14. Thirdly, the husband seeks to contend that the judge departed from equality without explanation.  That is unarguable; the judge did not approach this case by way of an attempt to achieve equality.  He had in mind that the profit on the Risca property had emerged after the separation, and he calculated his lump sum award by taking a third of the profit on the Risca property and half of the profit on the Tyr Winch property; taking into account along the way a large number of complicated dealings in other properties as well.  It is correct that as at the time of handing down, the transcript demonstrates a series of exchanges between leading counsel for the wife and the judge, initiated by counsel inquiring of the judge whether he had meant to achieve equality, and pointing out if he had, he had not arithmetically achieved it.  Initially, coming back to the case some months after he had written his judgment, the judge thought that there was something in that submission, but the transcript at 8C to 9C plainly demonstrates that when the judge went away, re-read his judgment and re-thought what he had done, he resolved the question; he had not sought equality, he was rather attempting to redress non-disclosure.  He had taken into account not only the assets which were demonstrated to be in the husband's hands, but also substantial expenditure of approximately £300,000, which must have been made by the husband but which was not admitted, in the meantime.  There is, I am satisfied, nothing arguably wrong with the judge's general approach, and if it did not achieve equality of existing assets, as distinct from those that had clearly passed through the husband's hand and disappeared without explanation, there is nothing wrong with that either.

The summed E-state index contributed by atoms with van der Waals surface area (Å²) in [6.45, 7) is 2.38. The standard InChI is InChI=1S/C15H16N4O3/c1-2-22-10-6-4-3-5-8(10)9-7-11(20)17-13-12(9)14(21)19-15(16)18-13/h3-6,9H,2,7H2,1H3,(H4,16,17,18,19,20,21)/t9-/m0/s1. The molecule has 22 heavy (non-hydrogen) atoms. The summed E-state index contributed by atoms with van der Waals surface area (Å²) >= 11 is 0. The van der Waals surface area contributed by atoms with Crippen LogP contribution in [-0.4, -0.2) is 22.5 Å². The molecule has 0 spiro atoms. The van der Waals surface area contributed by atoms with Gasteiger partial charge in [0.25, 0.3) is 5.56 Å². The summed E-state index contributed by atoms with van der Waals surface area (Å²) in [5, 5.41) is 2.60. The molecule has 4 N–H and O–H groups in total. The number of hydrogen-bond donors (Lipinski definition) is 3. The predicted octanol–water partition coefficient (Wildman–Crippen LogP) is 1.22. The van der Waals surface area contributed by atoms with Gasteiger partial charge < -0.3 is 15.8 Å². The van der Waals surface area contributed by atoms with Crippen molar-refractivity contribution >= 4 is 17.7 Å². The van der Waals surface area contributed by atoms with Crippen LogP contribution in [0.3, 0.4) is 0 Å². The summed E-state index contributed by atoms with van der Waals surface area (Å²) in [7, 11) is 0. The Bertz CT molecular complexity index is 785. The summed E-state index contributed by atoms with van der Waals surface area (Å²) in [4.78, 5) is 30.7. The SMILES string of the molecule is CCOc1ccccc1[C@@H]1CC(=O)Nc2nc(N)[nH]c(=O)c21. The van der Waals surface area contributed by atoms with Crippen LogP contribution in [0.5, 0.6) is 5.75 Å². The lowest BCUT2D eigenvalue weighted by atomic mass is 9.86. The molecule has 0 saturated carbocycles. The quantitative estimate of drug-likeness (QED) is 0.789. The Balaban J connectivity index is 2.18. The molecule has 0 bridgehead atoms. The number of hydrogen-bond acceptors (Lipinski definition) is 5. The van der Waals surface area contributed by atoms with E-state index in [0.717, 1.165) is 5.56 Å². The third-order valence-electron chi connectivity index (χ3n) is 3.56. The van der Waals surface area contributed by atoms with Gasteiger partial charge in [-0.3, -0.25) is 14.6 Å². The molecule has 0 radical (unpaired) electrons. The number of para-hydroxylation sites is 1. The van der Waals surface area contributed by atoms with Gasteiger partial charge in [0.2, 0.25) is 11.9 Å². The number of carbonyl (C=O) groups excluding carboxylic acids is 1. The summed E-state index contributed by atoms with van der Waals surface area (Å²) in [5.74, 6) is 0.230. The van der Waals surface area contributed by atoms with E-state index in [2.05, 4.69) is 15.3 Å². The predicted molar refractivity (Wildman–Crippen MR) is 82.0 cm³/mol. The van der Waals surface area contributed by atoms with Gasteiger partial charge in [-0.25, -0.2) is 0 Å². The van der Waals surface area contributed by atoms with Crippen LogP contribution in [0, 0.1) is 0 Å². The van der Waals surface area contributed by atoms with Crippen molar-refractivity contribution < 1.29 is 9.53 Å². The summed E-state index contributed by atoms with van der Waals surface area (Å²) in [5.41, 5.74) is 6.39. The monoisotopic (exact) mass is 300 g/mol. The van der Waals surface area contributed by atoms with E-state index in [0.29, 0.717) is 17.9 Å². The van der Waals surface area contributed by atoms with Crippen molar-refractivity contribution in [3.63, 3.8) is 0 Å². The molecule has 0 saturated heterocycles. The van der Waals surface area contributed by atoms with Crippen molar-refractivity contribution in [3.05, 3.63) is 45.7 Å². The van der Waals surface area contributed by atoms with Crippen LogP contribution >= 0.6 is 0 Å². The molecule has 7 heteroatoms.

15. There are then a number of arithmetical questions which are raised by the grounds of appeal.  First, submissions are made by the husband in his skeleton argument at paragraphs 3 and 4 suggesting that the judge has erred in his treatment of financial dealings between the husband and a family of travellers called Connors.  It is quite apparent that very large sums passed in both directions between the husband and the Connors, sometimes in cash and sometimes by way of cheque, almost entirely without any explanation at all.  The evidence from the husband about this was wholly unsatisfactory and included the assertion that he simply could not remember whether a loan of £90,000 made by him to the Connors had been repaid or not, or if it had in what form it had been repaid.  There is nothing in this point.  Whilst it may well be that some of the money received from the Connors was repayment of advances or money previously paid to them for some reason, that does not alter the fundamental approach of the judge in any way.  The husband's evidence about this was so unsatisfactory that the judge was quite entitled to deal with it in the way he did.

16. Next, the husband takes issue with the judge's figures at a number of points in his judgment in relation to a particular transaction of remortgage in relation to a property called Priory View, where the husband was at one time living; whether he is or is not at present I am not quite sure, but yes, I understand he may still be.  The husband's complaint is that the sum actually received on remortgage was £150,000, whereas the judge assumed that it was £250,000.  The husband has misunderstood the judge's approach in this.  The judge was not looking at any particular remortgage; most of these properties have been mortgaged, remortgaged, remortgaged again, as well as being the subject of highly informal loans between Mr Hutchings and a variety of friends.  What the judge was looking at, as is apparent from paragraphs 49, 51 and 59 of his judgment, was the elementary proposition that the husband had started with a loan of £350,000 on Priory View, and he was told by leading counsel on his behalf that as at the date of trial it was charged with £600,000.  The judge's conclusion that that meant that the husband had raised an additional £250,000 which had become available to him was a perfectly legitimate conclusion, and there is no prospect of it being challenged in this court.